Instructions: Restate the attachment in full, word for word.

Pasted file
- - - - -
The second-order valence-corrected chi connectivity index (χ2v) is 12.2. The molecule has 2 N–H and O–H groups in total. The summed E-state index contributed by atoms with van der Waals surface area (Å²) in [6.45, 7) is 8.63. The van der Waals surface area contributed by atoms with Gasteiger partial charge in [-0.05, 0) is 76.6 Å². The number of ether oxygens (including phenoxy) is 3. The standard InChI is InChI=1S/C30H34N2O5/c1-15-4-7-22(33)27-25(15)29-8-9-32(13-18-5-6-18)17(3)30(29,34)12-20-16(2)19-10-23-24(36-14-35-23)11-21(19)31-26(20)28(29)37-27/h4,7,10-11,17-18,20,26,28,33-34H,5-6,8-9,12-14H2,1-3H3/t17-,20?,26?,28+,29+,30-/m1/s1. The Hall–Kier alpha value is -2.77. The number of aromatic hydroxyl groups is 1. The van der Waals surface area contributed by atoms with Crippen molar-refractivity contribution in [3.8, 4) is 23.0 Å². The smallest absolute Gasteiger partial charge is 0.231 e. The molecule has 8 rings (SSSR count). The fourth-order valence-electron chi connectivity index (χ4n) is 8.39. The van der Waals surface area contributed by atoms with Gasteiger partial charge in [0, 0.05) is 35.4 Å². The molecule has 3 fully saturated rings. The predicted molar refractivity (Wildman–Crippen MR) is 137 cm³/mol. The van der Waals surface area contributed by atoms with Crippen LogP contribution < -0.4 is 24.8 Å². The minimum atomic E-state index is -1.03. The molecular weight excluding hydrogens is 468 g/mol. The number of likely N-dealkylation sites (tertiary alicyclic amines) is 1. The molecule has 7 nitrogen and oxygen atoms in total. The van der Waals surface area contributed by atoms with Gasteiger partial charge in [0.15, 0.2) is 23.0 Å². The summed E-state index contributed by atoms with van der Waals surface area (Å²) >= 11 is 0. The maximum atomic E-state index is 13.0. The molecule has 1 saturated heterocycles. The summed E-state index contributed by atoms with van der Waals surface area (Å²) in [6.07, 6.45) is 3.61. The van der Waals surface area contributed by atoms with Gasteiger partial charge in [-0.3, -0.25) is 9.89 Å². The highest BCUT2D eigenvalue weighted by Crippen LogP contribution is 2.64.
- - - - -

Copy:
The second-order valence-corrected chi connectivity index (χ2v) is 12.2. The molecule has 2 N–H and O–H groups in total. The summed E-state index contributed by atoms with van der Waals surface area (Å²) in [6.45, 7) is 8.63. The van der Waals surface area contributed by atoms with Gasteiger partial charge in [-0.05, 0) is 76.6 Å². The number of ether oxygens (including phenoxy) is 3. The standard InChI is InChI=1S/C30H34N2O5/c1-15-4-7-22(33)27-25(15)29-8-9-32(13-18-5-6-18)17(3)30(29,34)12-20-16(2)19-10-23-24(36-14-35-23)11-21(19)31-26(20)28(29)37-27/h4,7,10-11,17-18,20,26,28,33-34H,5-6,8-9,12-14H2,1-3H3/t17-,20?,26?,28+,29+,30-/m1/s1. The Hall–Kier alpha value is -2.77. The number of aromatic hydroxyl groups is 1. The van der Waals surface area contributed by atoms with Crippen molar-refractivity contribution in [3.8, 4) is 23.0 Å². The smallest absolute Gasteiger partial charge is 0.231 e. The molecule has 8 rings (SSSR count). The fourth-order valence-electron chi connectivity index (χ4n) is 8.39. The van der Waals surface area contributed by atoms with Gasteiger partial charge in [0, 0.05) is 35.4 Å². The molecule has 3 fully saturated rings. The predicted molar refractivity (Wildman–Crippen MR) is 137 cm³/mol. The van der Waals surface area contributed by atoms with Crippen LogP contribution < -0.4 is 24.8 Å². The minimum atomic E-state index is -1.03. The molecular weight excluding hydrogens is 468 g/mol. The number of likely N-dealkylation sites (tertiary alicyclic amines) is 1. The molecule has 7 nitrogen and oxygen atoms in total. The van der Waals surface area contributed by atoms with Gasteiger partial charge in [0.15, 0.2) is 23.0 Å². The summed E-state index contributed by atoms with van der Waals surface area (Å²) >= 11 is 0. The maximum atomic E-state index is 13.0. The molecule has 1 saturated heterocycles. The summed E-state index contributed by atoms with van der Waals surface area (Å²) in [6.07, 6.45) is 3.61. The van der Waals surface area contributed by atoms with Gasteiger partial charge in [-0.3, -0.25) is 9.89 Å². The highest BCUT2D eigenvalue weighted by Crippen LogP contribution is 2.64.